SQL Server Naming Conventions and Standards

SQL Server Naming Conventions and Standards

14 Mar 2024
12 min read

SQL Server Naming Conventions and Standards: An Overview

In programming, we have many naming conventions like camelCase, PascalCase, under_scores, etc. But every organization has its naming conventions. In this article, I would like to share some common and useful naming conventions and standards that you should use while programming with SQL Server.


Tables are used to store data in the database. The naming conventions for a table may have a "tbl" prefix, followed by the table name. Moreover, TableName should be plural. The syntax should be "tbl<TableName>".



Primary Key Constraint

A primary key is a field or a set of fields in the database table that uniquely identifies records in the database table. A table can have only one primary key. The naming conventions for a primary key constraint should have a "PK_" prefix, followed by the table name. The syntax should be "PK_<TableName>".



Foreign Key Constraint

A foreign key is a field in the database table that is a primary key in other tables. The naming conventions for a foreign key constraint should have an "FK_" prefix, followed by the target table name, followed by the source table name. The syntax should be "FK_<TargetTable>_<SourceTable>".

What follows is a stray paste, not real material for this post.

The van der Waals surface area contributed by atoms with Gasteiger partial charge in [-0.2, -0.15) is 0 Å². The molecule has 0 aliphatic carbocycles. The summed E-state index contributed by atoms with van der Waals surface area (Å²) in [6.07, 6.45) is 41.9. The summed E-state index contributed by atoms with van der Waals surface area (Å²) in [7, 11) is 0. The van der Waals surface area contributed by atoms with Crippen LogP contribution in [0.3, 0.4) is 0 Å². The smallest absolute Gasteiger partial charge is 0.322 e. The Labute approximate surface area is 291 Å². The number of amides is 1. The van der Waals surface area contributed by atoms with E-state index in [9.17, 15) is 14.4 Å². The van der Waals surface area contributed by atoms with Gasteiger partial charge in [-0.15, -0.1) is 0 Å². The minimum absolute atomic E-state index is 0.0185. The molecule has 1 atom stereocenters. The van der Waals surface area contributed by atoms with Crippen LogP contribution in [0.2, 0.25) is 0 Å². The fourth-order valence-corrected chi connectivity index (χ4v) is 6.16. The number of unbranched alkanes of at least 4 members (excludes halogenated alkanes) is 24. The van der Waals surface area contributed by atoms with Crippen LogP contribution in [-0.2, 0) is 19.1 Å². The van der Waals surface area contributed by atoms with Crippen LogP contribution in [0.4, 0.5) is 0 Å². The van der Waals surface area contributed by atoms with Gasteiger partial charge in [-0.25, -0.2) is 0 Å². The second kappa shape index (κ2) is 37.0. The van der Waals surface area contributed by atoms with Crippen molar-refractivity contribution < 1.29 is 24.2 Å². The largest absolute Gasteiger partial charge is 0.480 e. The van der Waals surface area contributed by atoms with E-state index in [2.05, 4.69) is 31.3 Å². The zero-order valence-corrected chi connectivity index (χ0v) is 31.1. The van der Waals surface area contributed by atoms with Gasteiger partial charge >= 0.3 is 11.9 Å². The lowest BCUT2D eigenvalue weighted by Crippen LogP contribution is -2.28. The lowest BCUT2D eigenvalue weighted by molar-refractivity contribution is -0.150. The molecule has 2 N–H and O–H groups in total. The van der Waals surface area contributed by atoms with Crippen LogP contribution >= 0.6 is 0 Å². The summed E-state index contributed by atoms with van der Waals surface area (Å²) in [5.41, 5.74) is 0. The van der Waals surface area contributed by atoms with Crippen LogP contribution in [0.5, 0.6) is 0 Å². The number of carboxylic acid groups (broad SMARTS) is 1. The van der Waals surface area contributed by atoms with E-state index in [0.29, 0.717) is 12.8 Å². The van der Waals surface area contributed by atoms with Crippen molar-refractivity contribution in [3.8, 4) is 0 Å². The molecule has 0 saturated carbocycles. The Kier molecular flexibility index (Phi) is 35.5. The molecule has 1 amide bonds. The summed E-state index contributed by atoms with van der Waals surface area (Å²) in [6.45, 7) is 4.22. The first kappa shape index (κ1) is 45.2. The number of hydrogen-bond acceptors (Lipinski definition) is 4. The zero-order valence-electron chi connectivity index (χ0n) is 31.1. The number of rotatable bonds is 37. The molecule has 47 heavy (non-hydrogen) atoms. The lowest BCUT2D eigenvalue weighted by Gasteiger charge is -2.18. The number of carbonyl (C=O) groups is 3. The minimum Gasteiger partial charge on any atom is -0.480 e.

Read More: Difference between Primary Key and Foreign Key

Unique Key Constraint

A unique key is a set of one or more fields/columns of a table that uniquely identifies a record in a database table. It is like a Primary key but it can accept only one null value. The naming conventions for unique key constraints should have a "UQ_" prefix, followed by the table name, followed by the column name. The syntax for a unique constraint should be "UQ_<TableName>_<ColumnName(s)>".



Read More: Difference between Primary Key and Unique Key

Default Constraint

Default Constraints insert a default value into the column when no value is provided for that column. The syntax for a unique constraint should be "DF_<TableName>_<ColumnName>".



Check Constraint

Check Constraints defines a business rule on a column in the database table that each row of the table must follow this rule. The syntax for a unique constraint should be "CHK_<TableName>_<ColumnName>".



Read More: SQL Integrity Constraints or Constraints

User Defined Stored Procedures